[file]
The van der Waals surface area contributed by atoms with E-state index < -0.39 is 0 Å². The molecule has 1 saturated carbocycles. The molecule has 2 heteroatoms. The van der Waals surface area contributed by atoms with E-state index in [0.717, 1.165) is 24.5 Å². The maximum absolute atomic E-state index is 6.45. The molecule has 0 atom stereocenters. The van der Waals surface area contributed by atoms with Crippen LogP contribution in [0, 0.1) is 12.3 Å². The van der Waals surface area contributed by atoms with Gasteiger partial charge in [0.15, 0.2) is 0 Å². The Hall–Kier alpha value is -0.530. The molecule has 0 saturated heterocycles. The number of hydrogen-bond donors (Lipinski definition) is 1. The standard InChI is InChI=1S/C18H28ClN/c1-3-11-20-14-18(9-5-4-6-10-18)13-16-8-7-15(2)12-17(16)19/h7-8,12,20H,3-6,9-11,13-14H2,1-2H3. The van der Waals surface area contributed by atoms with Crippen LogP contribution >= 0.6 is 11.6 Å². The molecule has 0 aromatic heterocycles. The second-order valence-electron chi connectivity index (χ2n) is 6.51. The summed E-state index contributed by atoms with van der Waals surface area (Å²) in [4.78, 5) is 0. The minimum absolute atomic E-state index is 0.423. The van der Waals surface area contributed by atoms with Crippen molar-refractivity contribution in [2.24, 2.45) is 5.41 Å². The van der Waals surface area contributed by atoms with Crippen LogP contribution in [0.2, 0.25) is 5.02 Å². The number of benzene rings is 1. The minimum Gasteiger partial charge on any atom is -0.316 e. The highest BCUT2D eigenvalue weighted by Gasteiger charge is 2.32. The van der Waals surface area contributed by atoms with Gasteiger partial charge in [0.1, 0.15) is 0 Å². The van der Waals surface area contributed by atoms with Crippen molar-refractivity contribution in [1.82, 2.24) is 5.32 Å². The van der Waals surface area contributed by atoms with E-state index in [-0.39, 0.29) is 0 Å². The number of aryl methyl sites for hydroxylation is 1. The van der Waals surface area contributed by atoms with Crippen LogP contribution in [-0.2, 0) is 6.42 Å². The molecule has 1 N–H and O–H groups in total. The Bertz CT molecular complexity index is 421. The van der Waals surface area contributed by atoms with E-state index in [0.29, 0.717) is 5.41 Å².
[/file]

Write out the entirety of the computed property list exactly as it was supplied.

The van der Waals surface area contributed by atoms with E-state index < -0.39 is 0 Å². The molecule has 1 saturated carbocycles. The molecule has 2 heteroatoms. The van der Waals surface area contributed by atoms with E-state index in [0.717, 1.165) is 24.5 Å². The maximum absolute atomic E-state index is 6.45. The molecule has 0 atom stereocenters. The van der Waals surface area contributed by atoms with Crippen LogP contribution in [0, 0.1) is 12.3 Å². The van der Waals surface area contributed by atoms with Gasteiger partial charge in [0.15, 0.2) is 0 Å². The Hall–Kier alpha value is -0.530. The molecule has 0 saturated heterocycles. The number of hydrogen-bond donors (Lipinski definition) is 1. The standard InChI is InChI=1S/C18H28ClN/c1-3-11-20-14-18(9-5-4-6-10-18)13-16-8-7-15(2)12-17(16)19/h7-8,12,20H,3-6,9-11,13-14H2,1-2H3. The van der Waals surface area contributed by atoms with Crippen LogP contribution >= 0.6 is 11.6 Å². The molecule has 0 aromatic heterocycles. The second-order valence-electron chi connectivity index (χ2n) is 6.51. The summed E-state index contributed by atoms with van der Waals surface area (Å²) in [4.78, 5) is 0. The minimum absolute atomic E-state index is 0.423. The van der Waals surface area contributed by atoms with Crippen molar-refractivity contribution in [2.24, 2.45) is 5.41 Å². The van der Waals surface area contributed by atoms with Crippen LogP contribution in [0.2, 0.25) is 5.02 Å². The number of benzene rings is 1. The minimum Gasteiger partial charge on any atom is -0.316 e. The highest BCUT2D eigenvalue weighted by Gasteiger charge is 2.32. The van der Waals surface area contributed by atoms with Gasteiger partial charge in [0.1, 0.15) is 0 Å². The van der Waals surface area contributed by atoms with Crippen molar-refractivity contribution in [1.82, 2.24) is 5.32 Å². The van der Waals surface area contributed by atoms with E-state index in [-0.39, 0.29) is 0 Å². The number of aryl methyl sites for hydroxylation is 1. The van der Waals surface area contributed by atoms with Crippen LogP contribution in [-0.2, 0) is 6.42 Å². The molecule has 1 N–H and O–H groups in total. The Bertz CT molecular complexity index is 421. The van der Waals surface area contributed by atoms with E-state index in [0.29, 0.717) is 5.41 Å².